Occurrence and Fate of Selected Heavy Metals in a Conventional Municipal Wastewater Treatment Plant in Kisumu City, Kenya: A Case Study

Occurrence and Fate of Selected Heavy Metals in a Conventional Municipal Wastewater Treatment Plant in Kisumu City, Kenya: A Case Study

Victor Odhiambo Shikuku (Kaimosi Friends University College, Kenya) and George O. Achieng' (Maseno University, Kenya)
Copyright: © 2019 |Pages: 14
DOI: 10.4018/978-1-5225-5754-8.ch012


The objective of this work was to investigate the occurrence and fate of five heavy metals in water, sludge, and sediments from a conventional municipal wastewater treatment facility in Kisumu City, Kenya. The effluent quality was compared with the effluent quality parameters stipulated by the National Environmental Management Authority (NEMA) to assess the efficiency of the plant and potential effect of the discharged effluent on the recipient river. The levels of the heavy metals recorded in the sludge samples were significantly higher than those in the corresponding water samples. The order of the metal percentage removal efficiency (%R) from the treatment plant was Mg>Cu>Mn>Fe>Zn. It is concluded that the plant is a point source for Zn loading into the recipient waters which poses potential risk to end users downstream. The heavy metal-laden sludge was within permissible limits for utilization in agricultural lands.
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1. Introduction

Heavy metals have been defined differently by different authors. However, heavy metals are generally considered as elements having atomic masses ranging between 63.5 and 200.6, specific gravity above 5.0, are toxic or carcinogenic and cannot be metabolized by living organisms (Srivastava and Majumder, 2008). Unlike organic pollutants, heavy metals are persistent environmental contaminants due to their non-biodegradable nature and tend to be biomagnified in living organisms. Of specific interest in wastewater treatment processes include Zn, Hg, Cd, Cu, Pb, Cr and Ni.

Accumulation of heavy metals in different environmental compartments, especially water resources, and the associated negative impacts have been directly or indirectly associated with industrial processes, especially in developing countries. Most of the aforementioned heavy metals are characteristic of most effluents from industrial sources and constitute finished products that end in waterwater at the end of their use or through improper disposal (Olujimi et al., 2012).

In urban settings, the major source waters to wastewater treatment plants (WWTPs) include household effluents, hospital effluents, business effluents (e.g. car washes), and traffic-related emissions (e.g. motor exhaust, brake linings, gasoline/oil leakage etc) which find way into the sewage via storm water.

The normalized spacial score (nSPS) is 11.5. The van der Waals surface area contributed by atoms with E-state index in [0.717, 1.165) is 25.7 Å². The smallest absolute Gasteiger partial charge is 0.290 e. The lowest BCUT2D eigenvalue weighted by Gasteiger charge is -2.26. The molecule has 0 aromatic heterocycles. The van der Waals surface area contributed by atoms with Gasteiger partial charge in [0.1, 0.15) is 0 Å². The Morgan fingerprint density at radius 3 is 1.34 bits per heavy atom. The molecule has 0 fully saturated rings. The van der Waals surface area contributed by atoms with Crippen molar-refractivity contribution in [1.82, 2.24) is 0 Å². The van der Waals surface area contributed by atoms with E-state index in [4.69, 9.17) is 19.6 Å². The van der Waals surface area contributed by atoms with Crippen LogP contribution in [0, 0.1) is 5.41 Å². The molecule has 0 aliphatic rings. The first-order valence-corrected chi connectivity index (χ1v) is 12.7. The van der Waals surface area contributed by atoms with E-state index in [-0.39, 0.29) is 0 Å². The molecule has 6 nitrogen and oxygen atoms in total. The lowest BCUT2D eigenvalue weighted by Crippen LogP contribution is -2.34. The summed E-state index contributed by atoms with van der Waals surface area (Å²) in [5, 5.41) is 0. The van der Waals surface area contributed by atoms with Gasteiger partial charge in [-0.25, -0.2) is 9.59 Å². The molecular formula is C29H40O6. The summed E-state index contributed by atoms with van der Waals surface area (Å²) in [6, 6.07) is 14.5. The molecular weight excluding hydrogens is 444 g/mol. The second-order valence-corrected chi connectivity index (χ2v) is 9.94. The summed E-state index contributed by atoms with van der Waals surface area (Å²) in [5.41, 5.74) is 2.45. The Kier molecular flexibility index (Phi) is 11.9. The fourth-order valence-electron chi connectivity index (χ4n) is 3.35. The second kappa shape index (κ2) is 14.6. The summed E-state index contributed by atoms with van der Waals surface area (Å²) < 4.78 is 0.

The toxic effects of heavy metals ions on living organisms are well documented and are therefore briefly mentioned here.

1.1. Toxicity of Selected Heavy Metals

Some heavy metals are essential for metabolic processes at low concentrations and become toxic above certain tolerable limits. Other heavy metals are wholly toxic with no metabolic benefits reported. For instance, Zn is essential for human health. It is a regulator of various biochemical processes and other physiological functions of living tissue. However, excess zinc causes apparent health dysfunctions, such as anemia, skin irritations, vomiting and stomach cramps among others (Oyaro et al., 2007). Noteworthy, Zn is the most profuse of heavy metals found in extremely elevated levels in municipal wastewater (Carletti et al., 2008). Cu is also reported to play essential role in animal metabolism. But as zinc, above certain limits copper causes serious toxicological effects, such as vomiting, cramps even death (Paulino et al., 2006).

Lead intake can potentially damage the central nervous system (CNS), kidney, liver, reproductive system, and brain functions. The symptoms associated to lead poisoning include anemia, insomnia, headache, dizziness, hallucination and renal damages among others (Naseem and Tahir, 2001). Mercury on the other hand is also a neurotoxin that can cause damage to the CNS, as Pb. High exposure to Hg causes kidney dysfunction, impairment of pulmonary glands and dyspnoea (Namasivayam and Kadirvelu, 1999).

1.2. Heavy Metals Removal From Water

Heavy metals are increasingly becoming environmental priority contaminants due to the aforementioned problems. Consequently, more stringent regulations and policies on allowable limits of heavy metals in wastewater from discharge point sources and in treated portable and wastewater are being adopted. Such policies demand more efficient technologies for removal of these toxic heavy metals from the wastewater to for environmental protection. Conventional wastewater treatment processes consist of a combination of physical, chemical, and biological processes and operations to eliminate solids, organic matter and nutrients from wastewater. Common terms employed to describe different scales of treatment, in order of increasing treatment level, are preliminary, primary, secondary, and tertiary and/or advanced wastewater treatment. The next section discusses the convectional processes for the removal of heavy metals from wastewater. Their advantages and limitations in application are also evaluated.

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